Dimitris Spiridakis knows he didn’t kill his wife and children. But he was convicted, and now he’ll spend the rest of his life with the drug pushers, rapists, and murderers of St. Anne’s State Penitentiary.
That is, until he meets someone more dangerous than any human monster.
An immortal killer has lurked inside St. Anne’s since the Civil War, struggling against the hexes that keep him from leaving. He approaches Dimitris with an offer: help him get his freedom, and he’ll tell Dimitris the truth about what happened to his family. But neither of them realize what chaos their actions will unleash.
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The Wizard laughed, a dry, bitter sound. “Me and Edwin McHenry go way back. He’s the only one who’s been in this prison longer than me. That’s why they call him the Old Man.”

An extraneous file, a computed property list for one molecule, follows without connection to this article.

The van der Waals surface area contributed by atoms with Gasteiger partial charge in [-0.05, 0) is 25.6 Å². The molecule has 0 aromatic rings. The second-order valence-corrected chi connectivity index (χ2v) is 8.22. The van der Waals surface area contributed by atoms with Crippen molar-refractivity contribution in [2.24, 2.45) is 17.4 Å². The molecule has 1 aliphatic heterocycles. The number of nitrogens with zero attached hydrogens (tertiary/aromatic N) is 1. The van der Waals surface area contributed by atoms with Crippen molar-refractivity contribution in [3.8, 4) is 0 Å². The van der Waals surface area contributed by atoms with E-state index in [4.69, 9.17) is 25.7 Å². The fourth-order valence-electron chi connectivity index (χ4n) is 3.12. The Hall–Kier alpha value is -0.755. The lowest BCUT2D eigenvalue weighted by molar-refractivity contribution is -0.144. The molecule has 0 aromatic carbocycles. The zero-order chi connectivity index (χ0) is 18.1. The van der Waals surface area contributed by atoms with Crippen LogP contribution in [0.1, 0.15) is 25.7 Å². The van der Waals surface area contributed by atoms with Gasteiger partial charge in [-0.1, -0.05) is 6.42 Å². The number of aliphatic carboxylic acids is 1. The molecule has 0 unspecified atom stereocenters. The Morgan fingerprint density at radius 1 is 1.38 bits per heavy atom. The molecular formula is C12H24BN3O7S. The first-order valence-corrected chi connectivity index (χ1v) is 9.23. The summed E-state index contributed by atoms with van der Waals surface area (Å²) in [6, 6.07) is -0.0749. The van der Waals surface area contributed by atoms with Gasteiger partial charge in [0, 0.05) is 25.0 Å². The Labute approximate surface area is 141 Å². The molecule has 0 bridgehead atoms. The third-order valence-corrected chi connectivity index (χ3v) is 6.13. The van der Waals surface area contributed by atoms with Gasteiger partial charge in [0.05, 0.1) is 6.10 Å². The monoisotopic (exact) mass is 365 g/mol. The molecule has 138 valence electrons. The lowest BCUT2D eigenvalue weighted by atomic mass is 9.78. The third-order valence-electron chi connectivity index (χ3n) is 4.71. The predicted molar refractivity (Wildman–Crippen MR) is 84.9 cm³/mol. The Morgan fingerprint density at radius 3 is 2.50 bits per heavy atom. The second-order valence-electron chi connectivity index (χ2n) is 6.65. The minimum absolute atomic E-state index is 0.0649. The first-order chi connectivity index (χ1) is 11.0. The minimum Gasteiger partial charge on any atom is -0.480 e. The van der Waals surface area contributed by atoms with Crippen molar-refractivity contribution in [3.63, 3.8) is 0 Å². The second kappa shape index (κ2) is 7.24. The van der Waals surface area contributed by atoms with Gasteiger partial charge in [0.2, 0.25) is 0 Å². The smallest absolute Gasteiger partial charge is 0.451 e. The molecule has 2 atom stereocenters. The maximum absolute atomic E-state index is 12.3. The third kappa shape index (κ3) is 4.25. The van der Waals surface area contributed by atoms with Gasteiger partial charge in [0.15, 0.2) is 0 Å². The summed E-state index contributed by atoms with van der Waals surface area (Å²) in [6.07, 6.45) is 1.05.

“That was the Old Man?” Dimitris reeled. Luis had described the Old Man as a monster or a ghost. Not a congenial fellow dressed like a janitor. “But…” He groped through the thousand objections that crowded at the front of his thoughts, and seized the most mundane. “But he didn’t look any older than me.”
“And his face hasn’t aged one day since I first saw him forty years ago. I once saw a photo taken the day they brought him here, and he didn’t look a lick different then, either. The date on the back of the photo was 1907. These days most folks don’t see his face, much. When he feeds, he does it sly.”
“When he… feeds.” His mind disgorged a grotesque image of blood and spiders and whatever else Edwin fed on. The Wizard nodded solemnly. “I suppose I should feel lucky, then,” Dimitris choked out.
“No, not lucky. That’s why I came down. You need to stay away from Edwin McHenry.”